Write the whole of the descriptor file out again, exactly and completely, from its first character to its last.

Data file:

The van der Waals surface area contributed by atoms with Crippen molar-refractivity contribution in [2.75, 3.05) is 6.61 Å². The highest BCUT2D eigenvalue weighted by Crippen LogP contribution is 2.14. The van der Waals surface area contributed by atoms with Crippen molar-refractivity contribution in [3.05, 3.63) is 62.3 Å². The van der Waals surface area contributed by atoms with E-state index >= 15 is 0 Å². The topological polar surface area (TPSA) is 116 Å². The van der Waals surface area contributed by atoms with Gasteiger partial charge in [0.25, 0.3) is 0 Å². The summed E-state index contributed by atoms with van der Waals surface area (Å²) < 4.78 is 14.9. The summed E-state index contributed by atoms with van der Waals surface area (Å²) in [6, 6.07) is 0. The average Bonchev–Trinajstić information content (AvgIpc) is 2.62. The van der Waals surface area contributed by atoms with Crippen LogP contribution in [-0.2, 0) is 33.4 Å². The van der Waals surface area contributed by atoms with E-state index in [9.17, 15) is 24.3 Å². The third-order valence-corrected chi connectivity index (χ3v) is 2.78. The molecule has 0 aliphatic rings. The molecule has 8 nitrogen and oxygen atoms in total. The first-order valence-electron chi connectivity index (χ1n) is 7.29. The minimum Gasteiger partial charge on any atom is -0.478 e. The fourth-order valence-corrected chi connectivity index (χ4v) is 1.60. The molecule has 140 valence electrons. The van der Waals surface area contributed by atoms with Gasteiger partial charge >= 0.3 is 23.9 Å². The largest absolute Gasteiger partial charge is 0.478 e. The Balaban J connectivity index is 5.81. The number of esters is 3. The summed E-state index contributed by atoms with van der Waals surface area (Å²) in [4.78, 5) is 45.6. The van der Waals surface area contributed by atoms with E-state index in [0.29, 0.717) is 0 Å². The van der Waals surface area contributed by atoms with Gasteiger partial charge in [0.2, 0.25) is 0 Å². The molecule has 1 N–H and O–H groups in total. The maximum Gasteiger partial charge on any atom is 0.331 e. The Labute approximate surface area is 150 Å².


The van der Waals surface area contributed by atoms with Crippen molar-refractivity contribution in [2.75, 3.05) is 6.61 Å². The highest BCUT2D eigenvalue weighted by Crippen LogP contribution is 2.14. The van der Waals surface area contributed by atoms with Crippen molar-refractivity contribution in [3.05, 3.63) is 62.3 Å². The van der Waals surface area contributed by atoms with E-state index >= 15 is 0 Å². The topological polar surface area (TPSA) is 116 Å². The van der Waals surface area contributed by atoms with Gasteiger partial charge in [0.25, 0.3) is 0 Å². The summed E-state index contributed by atoms with van der Waals surface area (Å²) < 4.78 is 14.9. The summed E-state index contributed by atoms with van der Waals surface area (Å²) in [6, 6.07) is 0. The average Bonchev–Trinajstić information content (AvgIpc) is 2.62. The van der Waals surface area contributed by atoms with Crippen LogP contribution in [-0.2, 0) is 33.4 Å². The van der Waals surface area contributed by atoms with E-state index in [9.17, 15) is 24.3 Å². The third-order valence-corrected chi connectivity index (χ3v) is 2.78. The molecule has 0 aliphatic rings. The molecule has 8 nitrogen and oxygen atoms in total. The first-order valence-electron chi connectivity index (χ1n) is 7.29. The minimum Gasteiger partial charge on any atom is -0.478 e. The fourth-order valence-corrected chi connectivity index (χ4v) is 1.60. The molecule has 140 valence electrons. The van der Waals surface area contributed by atoms with Gasteiger partial charge >= 0.3 is 23.9 Å². The largest absolute Gasteiger partial charge is 0.478 e. The Balaban J connectivity index is 5.81. The number of esters is 3. The summed E-state index contributed by atoms with van der Waals surface area (Å²) in [4.78, 5) is 45.6. The van der Waals surface area contributed by atoms with E-state index in [0.29, 0.717) is 0 Å². The van der Waals surface area contributed by atoms with Gasteiger partial charge in [0.2, 0.25) is 0 Å². The molecule has 1 N–H and O–H groups in total. The maximum Gasteiger partial charge on any atom is 0.331 e. The Labute approximate surface area is 150 Å².